What is the “male gaze”?
The concept was first developed by feminist film critic Laura Mulvey in her 1975 essay entitled “Visual Pleasure and Narrative Cinema”. The “male gaze” is the way visual arts depict the world and women from a masculine (usually a white, heterosexual male) point of view.
The male gaze consists of three different gazes:
- that of the person behind the camera
- that of the characters within the representation or film itself
- that of the spectator
Think about a recent film you saw and ask yourself:
- Was the film directed by a man?
- Were the main characters of the film male?
- Did the camera linger over parts of a woman’s body?
- Did the male character(s) stare at a woman?
- Did he/they comment on the woman’s body?
- Did you get the sense that these shots (or this scene) was for the enjoyment of the male spectators or audience members?
If you answer “yes” to any of these, then the film possesses a “male gaze”.
“The male gaze occurs when the camera puts the audience into the perspective of a heterosexual man. It may linger over the curves of a woman’s body, for instance. The woman is usually displayed on two different levels: as an erotic object for both the characters within the film and for the spectator who is watching the film. The man emerges as the dominant power within the created film fantasy. The woman is passive to the active gaze from the man. This adds an element of ‘patriarchal’ order, and it is often seen in… ‘narrative film’. Mulvey argues that, in mainstream cinema, the male gaze typically takes precedence over the female gaze, reflecting an underlying power asymmetry.”
Can a woman possess the “male gaze”?
Some argue that a woman who enjoys the objectification of the “male gaze” or feels a sense of power when men look at her sexually, may not be “passive to the active male gaze”. However, even if she looks back at the gazer, she is reinforcing his active male gaze on her, which reinforces the patriarchy.
Remember Jennifer Aniston’s striptease in “We’re the Millers”? That’s the “male gaze”.
What about the “female gaze”?
If a woman is actively gazing at a man and objectifying him, does she instead have the “female gaze”? What if a woman is gazing at herself in a mirror or gazing at other women?
“Mulvey’s essay also states that the female gaze is the same as the male gaze. This means that women look at themselves [and other women] through the eyes of men. The male gaze may be seen by a feminist either as a manifestation of unequal power between gazer and gazed, or as a conscious or subconscious attempt to develop that inequality. From this perspective, a woman who welcomes an objectifying gaze may be simply conforming to norms established to benefit men, thereby reinforcing the power of the gaze to reduce a recipient to an object.”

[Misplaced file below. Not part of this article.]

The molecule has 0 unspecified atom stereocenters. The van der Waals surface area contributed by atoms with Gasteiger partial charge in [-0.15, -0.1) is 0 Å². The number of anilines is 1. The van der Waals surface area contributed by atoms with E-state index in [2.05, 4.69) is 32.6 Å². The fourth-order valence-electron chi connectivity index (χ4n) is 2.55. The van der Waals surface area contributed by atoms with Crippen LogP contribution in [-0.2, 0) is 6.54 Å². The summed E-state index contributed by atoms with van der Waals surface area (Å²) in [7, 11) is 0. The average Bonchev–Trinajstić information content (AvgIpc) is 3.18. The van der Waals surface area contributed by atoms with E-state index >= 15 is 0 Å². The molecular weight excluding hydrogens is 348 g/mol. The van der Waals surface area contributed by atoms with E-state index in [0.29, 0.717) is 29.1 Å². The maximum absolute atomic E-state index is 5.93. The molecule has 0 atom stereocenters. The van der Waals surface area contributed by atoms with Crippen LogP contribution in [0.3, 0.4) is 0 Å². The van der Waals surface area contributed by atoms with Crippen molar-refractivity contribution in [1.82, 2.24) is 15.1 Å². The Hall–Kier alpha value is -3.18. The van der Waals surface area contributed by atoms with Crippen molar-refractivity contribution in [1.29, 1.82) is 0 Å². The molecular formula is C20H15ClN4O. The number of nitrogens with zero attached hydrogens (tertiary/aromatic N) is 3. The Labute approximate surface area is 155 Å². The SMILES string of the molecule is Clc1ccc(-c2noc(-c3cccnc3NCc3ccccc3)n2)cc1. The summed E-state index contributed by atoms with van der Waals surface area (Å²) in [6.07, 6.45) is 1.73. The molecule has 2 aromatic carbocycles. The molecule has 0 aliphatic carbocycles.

How does this apply to films about cannabis?
Because straight, white men dominate the media, their view on the world—and cannabis—is primarily what we see.
The majority of the films and TV shows about cannabis have a male director, male lead actors, and the majority of the speaking roles are male. Sometimes they have all three, which unequivocally means they are guilty of the “male gaze”.
Next, when you consider the roles women have in these films, they are primarily supporting characters (the wives, girlfriends or love interests) to the male heroes, so the film has the “male gaze”.
Weeds is the most notable example of a leading female role in a cannabis film in recent history, and yet Nancy (played by Mary-Louise Parker) definitely uses her sex appeal to her advantage–and sometimes to her detriment. The show was created by Jenji Kohan (a woman, also known for “Orange is the New Black”) and had some female writers and directors, but is was still kind of “male-gaze-y” at times.
If you want to examine women’s roles in cannabis films a step further, ask yourself:
- Did two or more women have names and speak?
- Did they speak to each other?
- If they did, did they discuss something other than a man?
If you answer “no” to any of these, the film is also guilty of failing The Bechdel Test, another important part of feminist film criticism that shows female representation in the film. Once you start asking yourself these questions, it’s amazing how many films fail The Bechdel Test. Milla Jovovich’s character didn’t say a word in “Dazed and Confused”. None of the original “Star Wars” films pass The Bechdel Test. Fifty-percent of the 2016 Oscar Nominated Films failed The Bechdel Test,
Finally, consider how the film treats the Cannabis sativa plant. Is it oogled, devoured, or sexualized by the camera or male characters? If this wonderful plant is here to re-balance the divine masculine and divine feminine aspects of ourselves and our world, would She want to be objectified by the “male gaze” like this? We think not.
“Mary Janes: The Women of Weed” showcases the female perspective on the cannabis industry.
“Mary Janes” is directed by a woman, features female subjects and the audience sees the cannabis world through their active points-of-view. While they may not always see eye to eye on issues within the cannabis industry, our film gives audiences a glimpse of what it really means to be “The Women of Weed”. There is no “male gaze” here.